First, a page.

Woman drinking water after exercise

The question of how much liquid to consume daily basis has no simple answer. Several studies have shown differing recommendations. However, specific fluid needs depend on several factors, which include overall health, location and even level of activeness. There isn’t a one-size-fits-all approach, but knowing more about the body’s need for liquids can help in estimating how much ought to be sipped up.

“In the summer, hydration is even more important,” says James Mayo, co-founder of SOS Hydration Inc., a beverage and hydration company based in San Francisco. “Before we start any activity, it’s likely that we will be mildly dehydrated. To combat this, it is suggested you start your day hydrated or at least start your activity hydrated and then continue to hydrate throughout.”

A lot of liquid

Health authorities commonly recommend eight 8-ounce glasses of water, which equals about 2 liters, or half a gallon.

“Summertime clearly means an increase in temperatures, as well as in many states’ humidity. We also want to get out more, and with the restrictions of COVID-19 being lifted, many people will be doing more,” Mayo says. “When partaking in exercise or intensive activities like gardening, it’s recommended to hydrate with water and electrolytes.”

Registered dietitian Mary Opfer, a professor at Pace University in Pleasantville, New York, says hydration is important because it helps regulate body temperature, dissolves nutrients and helps transport them to the body’s cells.

“Water is also the main part of every bodily fluid, including blood, gastric juice and salvia. Water also helps prevent constipation,” she says. “The average adult should drink about 2½ quarts per day. Another way to consume water is half your weight in ounces.”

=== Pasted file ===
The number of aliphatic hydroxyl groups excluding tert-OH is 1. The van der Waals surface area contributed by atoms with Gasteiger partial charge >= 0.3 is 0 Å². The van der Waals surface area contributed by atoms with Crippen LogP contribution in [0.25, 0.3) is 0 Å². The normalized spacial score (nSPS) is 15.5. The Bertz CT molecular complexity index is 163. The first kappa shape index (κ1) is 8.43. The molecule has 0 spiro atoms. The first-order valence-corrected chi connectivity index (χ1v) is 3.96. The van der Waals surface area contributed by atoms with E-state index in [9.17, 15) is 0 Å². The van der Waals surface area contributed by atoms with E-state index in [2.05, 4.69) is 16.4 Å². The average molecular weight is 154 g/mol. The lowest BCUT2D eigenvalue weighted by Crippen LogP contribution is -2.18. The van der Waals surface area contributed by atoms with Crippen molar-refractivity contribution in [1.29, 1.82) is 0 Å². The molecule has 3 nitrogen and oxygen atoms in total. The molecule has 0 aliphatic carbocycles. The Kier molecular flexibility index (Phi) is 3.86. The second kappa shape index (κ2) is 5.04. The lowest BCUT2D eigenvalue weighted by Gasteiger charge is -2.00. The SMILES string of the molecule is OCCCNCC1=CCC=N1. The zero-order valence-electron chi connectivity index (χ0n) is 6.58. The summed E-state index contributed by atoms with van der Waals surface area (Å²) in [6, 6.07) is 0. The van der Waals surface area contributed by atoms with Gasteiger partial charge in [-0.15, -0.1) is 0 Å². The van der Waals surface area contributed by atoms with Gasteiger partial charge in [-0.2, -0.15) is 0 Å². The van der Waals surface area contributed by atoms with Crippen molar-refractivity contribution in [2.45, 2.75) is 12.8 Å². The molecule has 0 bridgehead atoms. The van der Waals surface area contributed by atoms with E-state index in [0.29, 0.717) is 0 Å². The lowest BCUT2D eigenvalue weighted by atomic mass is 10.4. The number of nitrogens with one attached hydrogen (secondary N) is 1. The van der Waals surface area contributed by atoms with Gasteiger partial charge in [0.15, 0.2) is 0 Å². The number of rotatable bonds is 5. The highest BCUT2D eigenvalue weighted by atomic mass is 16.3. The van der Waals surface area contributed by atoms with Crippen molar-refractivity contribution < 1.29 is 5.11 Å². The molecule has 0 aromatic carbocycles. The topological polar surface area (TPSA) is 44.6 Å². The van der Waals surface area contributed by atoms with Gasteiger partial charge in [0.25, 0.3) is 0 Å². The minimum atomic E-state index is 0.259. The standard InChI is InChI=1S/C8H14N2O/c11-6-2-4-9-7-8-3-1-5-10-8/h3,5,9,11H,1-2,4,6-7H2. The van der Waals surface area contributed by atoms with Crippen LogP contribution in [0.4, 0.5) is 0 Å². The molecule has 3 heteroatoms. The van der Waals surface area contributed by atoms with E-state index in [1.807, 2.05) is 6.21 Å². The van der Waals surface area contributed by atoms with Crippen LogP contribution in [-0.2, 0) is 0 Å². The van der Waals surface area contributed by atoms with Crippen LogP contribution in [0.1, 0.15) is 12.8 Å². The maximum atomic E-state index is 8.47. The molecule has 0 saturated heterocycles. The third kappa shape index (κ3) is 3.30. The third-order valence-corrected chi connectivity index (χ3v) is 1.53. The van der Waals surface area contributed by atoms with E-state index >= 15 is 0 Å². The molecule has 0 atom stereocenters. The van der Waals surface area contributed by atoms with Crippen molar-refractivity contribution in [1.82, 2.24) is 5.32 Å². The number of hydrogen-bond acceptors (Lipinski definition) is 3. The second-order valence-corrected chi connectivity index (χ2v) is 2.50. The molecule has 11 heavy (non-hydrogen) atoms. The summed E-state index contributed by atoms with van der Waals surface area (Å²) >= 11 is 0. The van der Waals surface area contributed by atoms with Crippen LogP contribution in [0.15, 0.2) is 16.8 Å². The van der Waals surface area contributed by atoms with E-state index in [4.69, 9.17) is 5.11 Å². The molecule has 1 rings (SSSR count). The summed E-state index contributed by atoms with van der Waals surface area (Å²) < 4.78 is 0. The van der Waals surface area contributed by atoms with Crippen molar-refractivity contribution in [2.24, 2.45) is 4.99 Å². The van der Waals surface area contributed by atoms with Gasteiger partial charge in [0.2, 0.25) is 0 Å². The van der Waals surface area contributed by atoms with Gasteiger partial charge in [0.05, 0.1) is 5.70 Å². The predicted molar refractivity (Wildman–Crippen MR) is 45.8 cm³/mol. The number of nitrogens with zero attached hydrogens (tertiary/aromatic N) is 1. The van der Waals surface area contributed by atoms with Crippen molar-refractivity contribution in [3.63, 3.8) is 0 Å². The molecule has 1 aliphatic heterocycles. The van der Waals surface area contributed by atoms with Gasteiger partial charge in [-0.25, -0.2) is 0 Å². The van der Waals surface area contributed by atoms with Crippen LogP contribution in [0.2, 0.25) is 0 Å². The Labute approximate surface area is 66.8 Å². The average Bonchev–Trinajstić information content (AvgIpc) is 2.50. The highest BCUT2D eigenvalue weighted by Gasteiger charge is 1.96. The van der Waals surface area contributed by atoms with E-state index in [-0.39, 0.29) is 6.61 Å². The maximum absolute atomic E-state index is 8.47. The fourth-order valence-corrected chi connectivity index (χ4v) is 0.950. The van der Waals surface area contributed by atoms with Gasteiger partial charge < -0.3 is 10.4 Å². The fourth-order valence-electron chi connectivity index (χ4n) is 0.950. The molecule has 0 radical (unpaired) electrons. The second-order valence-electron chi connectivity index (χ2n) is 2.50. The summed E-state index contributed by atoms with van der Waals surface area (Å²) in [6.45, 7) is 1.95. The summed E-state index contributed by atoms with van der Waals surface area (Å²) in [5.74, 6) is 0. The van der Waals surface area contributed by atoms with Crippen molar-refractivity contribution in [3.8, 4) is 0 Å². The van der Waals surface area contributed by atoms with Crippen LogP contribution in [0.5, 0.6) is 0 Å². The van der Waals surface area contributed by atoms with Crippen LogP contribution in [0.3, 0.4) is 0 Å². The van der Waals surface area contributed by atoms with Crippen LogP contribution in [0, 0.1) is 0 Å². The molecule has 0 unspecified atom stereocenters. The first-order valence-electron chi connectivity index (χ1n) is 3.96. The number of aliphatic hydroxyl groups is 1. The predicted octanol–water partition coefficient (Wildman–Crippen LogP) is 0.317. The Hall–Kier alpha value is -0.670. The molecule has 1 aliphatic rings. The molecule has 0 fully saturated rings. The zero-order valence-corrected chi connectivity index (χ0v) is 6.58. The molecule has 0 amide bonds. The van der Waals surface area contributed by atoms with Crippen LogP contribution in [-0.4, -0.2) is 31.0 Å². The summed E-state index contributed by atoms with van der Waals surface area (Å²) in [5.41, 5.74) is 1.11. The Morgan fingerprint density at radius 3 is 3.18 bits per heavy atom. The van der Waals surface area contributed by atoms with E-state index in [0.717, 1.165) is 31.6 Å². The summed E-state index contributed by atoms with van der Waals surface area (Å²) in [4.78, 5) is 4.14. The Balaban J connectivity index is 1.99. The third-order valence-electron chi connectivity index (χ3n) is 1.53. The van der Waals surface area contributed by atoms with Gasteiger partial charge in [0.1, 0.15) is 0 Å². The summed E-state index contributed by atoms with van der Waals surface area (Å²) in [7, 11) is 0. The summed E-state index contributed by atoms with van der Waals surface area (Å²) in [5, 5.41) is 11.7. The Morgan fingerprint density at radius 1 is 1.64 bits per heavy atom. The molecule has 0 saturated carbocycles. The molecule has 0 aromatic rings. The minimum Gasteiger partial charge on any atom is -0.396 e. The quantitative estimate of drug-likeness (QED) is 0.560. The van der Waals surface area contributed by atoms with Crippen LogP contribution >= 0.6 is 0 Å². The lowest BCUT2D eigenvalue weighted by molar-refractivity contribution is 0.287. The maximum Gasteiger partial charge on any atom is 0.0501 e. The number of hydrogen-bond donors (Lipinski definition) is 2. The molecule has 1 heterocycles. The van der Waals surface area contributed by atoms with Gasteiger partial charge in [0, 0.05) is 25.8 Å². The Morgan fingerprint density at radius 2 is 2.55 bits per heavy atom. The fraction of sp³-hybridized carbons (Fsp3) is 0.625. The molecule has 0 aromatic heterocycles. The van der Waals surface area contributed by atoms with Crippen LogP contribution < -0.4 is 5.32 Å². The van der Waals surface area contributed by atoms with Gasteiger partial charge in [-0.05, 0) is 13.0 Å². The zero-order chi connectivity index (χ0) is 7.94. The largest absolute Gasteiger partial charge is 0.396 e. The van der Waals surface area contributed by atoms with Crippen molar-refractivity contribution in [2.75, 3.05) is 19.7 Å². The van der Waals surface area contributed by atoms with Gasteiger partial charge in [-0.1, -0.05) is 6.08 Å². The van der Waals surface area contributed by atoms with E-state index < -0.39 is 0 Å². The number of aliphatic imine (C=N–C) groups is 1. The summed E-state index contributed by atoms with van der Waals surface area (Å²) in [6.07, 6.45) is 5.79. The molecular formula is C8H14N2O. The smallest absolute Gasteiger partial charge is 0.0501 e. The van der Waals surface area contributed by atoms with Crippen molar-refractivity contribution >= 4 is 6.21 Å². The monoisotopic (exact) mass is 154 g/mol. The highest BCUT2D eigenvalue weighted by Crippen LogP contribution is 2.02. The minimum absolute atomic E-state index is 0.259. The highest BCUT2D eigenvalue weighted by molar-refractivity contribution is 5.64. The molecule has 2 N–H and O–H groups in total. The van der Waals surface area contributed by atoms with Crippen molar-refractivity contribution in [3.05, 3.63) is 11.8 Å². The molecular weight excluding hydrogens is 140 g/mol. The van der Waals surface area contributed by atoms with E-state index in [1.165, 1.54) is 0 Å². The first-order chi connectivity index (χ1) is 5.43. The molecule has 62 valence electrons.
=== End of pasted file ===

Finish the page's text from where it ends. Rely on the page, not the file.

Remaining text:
How to hydrate

Opfer offers some tips to keep hydrated whether working in the yard, running, hiking or doing other outdoors activities for work or play.

“When I am outside, I use a reusable water bottle (20 ounces) and make sure I fill it twice a day at minimum,” she says. “Some reusable water bottles are able to keep the water cold, which is great in the hot weather. I would recommend

drinking plenty of water before you go outside for any activity; this way you avoid being dehydrated. ... Be sure to carry a bottle of water with you.”

Dr. Dana Cohen, author of a book about proper hydration called Quench, who’s in private practice in New York City, says it’s a great idea to frontload your fluid consumption by drinking a big glass first thing in the morning.

“It’s great to put a touch of real salt and/or lemon for minerals and electrolytes,” she says. “Then you want to stay on top of your hydration, so if you are sweating a lot you need to replenish that. Plain water is fine, but adding an electrolyte powder (no sugar) is a good idea, and especially if you are profusely sweating out those electrolytes and water. Eating your water in the form of vegetables, fruits, smoothies and more hydrating foods is actually more hydrating than drinking plain water alone. So load up on greens and consider adding a green smoothie a day.”

When going out in the wild where water sources may be limited, Mayo says especially in the summer it’s worth taking a cooler along and keeping some in the car upon returning because it’s not always easy to tell whether natural water is fresh and safe to drink.

“If you are going to be out for several hours in the wild, remember to take some electrolytes,” he says. “If possible, try to wear loose-fitting clothing and a cap to help regulate body temperature, so you reduce the amount of sweating and limit dehydration.”